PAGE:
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    Course:   ASA course #106, around the Delmarva Peninsula
    Date:        May 19 - 26, 2000
    Vessel:     IP38, RIVERDANCE, owned by John and Connie Fifer
    Students: Dave and Anne Sharpe, Ronald Meister and the owners, 
                      John and Connie Fifer
    Captain:   Bill McClure

    Class Summary

    Day 1 After reviewing the safety issues and discussing Man Over Board and abandon ship routines, we discussed menus, log keeping, watch standing and other duties aboard. We left as the fog settled in, so we had opportunities to practice our horn signals and our navigation by using the depth sounder. After carefully picking our way out into the main channel, the fog lifted as the rain settled in and we motor sailed to the North River Park Marina where we tied up for the night.

    Day 2 The day started with rain and then it drizzled all day. We went down the Delaware Bay from one historical lighthouse to the next. Many of them are in ruins but still very interesting. We spent the night in Cape May and had time after dinner to discuss many of the objectives of the course.

    Day 3 We encountered more rain and increasing wind as we left Cape May for a point 60 miles off shore in the Atlantic, east of Ocean City, MD. We had practiced reefing on the way down the Delaware and now we needed those skills as the winds increased to 32 knots and the seas became very choppy. The crew took turns at the rail, chumming the Atlantic fishery. No studies were conducted but everyone made an entry in the log whenever they felt brave enough to venture below. We had a lively discussion about the necessity of harnesses and tethers and the advantages and disadvantages of different types. The wind blew all night and half the next day but it continued to clock, so the seas never built above 6 feet.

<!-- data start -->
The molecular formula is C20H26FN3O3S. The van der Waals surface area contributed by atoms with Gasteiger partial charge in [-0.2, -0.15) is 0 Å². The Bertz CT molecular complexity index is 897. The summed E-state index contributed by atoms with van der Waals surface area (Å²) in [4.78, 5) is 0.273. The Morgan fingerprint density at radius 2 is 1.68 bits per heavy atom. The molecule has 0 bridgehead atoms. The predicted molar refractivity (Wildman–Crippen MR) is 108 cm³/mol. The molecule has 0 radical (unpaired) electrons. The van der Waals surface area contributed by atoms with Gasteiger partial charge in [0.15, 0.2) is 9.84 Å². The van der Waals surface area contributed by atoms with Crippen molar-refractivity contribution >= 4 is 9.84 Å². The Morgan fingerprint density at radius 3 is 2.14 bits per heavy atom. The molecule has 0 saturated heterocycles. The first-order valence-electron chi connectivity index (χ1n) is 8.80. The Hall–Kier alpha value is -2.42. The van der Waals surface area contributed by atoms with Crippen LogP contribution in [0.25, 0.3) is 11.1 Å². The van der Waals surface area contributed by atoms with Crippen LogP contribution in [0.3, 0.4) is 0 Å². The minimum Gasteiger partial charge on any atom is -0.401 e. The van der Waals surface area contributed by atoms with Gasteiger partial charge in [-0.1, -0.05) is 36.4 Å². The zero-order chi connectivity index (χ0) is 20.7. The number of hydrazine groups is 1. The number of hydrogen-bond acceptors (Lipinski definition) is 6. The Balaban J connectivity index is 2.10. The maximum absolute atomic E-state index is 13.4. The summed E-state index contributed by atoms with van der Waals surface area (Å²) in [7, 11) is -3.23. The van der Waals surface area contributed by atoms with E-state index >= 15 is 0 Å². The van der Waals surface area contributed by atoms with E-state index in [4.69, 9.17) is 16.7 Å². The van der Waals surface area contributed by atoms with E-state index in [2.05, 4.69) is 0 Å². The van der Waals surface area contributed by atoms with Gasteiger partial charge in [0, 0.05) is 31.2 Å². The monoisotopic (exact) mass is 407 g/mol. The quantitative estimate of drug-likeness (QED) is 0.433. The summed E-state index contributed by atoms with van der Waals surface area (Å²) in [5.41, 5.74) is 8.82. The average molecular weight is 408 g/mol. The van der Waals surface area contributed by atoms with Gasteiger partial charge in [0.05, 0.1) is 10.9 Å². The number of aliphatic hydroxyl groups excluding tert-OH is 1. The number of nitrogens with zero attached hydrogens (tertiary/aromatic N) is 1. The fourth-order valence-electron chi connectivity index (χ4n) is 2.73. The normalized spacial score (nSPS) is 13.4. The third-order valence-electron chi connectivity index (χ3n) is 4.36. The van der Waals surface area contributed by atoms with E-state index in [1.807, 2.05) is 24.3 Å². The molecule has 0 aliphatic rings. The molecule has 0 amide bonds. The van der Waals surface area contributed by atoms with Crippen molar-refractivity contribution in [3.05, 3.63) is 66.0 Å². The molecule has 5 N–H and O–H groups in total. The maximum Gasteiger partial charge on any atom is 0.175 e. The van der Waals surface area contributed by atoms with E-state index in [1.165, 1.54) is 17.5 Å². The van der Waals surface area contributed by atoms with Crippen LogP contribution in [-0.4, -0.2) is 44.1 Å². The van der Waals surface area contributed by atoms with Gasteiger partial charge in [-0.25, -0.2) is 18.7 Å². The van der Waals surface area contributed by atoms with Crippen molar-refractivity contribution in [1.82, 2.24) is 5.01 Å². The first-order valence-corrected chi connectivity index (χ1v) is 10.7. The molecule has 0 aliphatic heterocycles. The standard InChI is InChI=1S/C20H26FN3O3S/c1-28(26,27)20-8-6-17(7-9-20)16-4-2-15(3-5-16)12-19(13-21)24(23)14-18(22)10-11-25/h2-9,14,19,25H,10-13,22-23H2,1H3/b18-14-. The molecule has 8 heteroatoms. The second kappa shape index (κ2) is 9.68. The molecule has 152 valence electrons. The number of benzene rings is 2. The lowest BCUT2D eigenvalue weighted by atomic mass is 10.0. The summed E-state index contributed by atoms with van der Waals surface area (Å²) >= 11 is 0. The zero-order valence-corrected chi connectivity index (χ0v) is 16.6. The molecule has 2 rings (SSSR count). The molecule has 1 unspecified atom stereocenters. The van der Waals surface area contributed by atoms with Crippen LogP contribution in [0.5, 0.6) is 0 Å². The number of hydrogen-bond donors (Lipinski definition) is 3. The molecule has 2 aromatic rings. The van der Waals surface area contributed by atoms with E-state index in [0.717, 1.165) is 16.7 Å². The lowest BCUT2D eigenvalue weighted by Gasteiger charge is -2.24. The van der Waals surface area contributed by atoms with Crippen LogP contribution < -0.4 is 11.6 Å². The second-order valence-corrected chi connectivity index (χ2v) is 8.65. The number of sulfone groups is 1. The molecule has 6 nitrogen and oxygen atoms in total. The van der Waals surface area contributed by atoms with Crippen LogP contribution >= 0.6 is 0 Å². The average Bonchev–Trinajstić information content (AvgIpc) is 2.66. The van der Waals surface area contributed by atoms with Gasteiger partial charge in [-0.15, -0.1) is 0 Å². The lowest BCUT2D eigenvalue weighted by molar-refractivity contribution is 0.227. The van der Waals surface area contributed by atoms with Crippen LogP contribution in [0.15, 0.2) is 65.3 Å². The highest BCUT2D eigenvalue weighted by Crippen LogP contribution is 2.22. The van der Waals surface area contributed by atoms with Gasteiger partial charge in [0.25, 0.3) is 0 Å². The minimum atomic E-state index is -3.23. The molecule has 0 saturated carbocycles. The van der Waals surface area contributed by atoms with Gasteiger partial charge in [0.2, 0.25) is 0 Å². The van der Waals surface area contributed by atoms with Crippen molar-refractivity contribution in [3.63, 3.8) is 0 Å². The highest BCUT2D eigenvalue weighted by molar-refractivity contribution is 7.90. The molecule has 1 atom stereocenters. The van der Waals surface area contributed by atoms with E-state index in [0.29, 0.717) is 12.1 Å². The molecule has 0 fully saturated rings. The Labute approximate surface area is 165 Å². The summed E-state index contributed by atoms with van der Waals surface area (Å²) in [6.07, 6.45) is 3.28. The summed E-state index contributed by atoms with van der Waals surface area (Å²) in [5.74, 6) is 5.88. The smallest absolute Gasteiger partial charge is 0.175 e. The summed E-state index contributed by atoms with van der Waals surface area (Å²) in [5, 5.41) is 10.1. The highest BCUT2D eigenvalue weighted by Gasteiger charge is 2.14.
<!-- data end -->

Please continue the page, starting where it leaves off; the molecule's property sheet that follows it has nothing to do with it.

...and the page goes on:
Day 4 The winds died, and in the choppy seas, the boat rolled with a vengeance. As the seas moderated, everyone felt better and we were able to resume some of our lessons with most of the crew taking a turn at dead reckoning. That night found us entering the mouth of the Chesapeake and proceeding to Taylor's Landing in the wee hours.

    Day 5 A day and night run up the Bay, with chances to sail to all points of the wind, from wing and wing, to close hauled as the wind continued to clock around. This was a great learning opportunity to navigate by the lights and identify the shipping in the Bay.

    Day 6 After a brief stop at Solomon's Island in the morning, we had a great sail to Galesville where we anchored for the night and a much needed rest. A review of the lessons after the evening meal had the students ready to take the test when we got back to Rock Hall on Day 7.

    Day 7 After sailing into Rock Hall, we pumped out, cleaned up the boat, took the test, (everybody passed) and handed out congratulations and certificates. We all enjoyed the sunshine at last!!

    Captain Bill McClure
    Rock Hall, Maryland
    May 26, 2000

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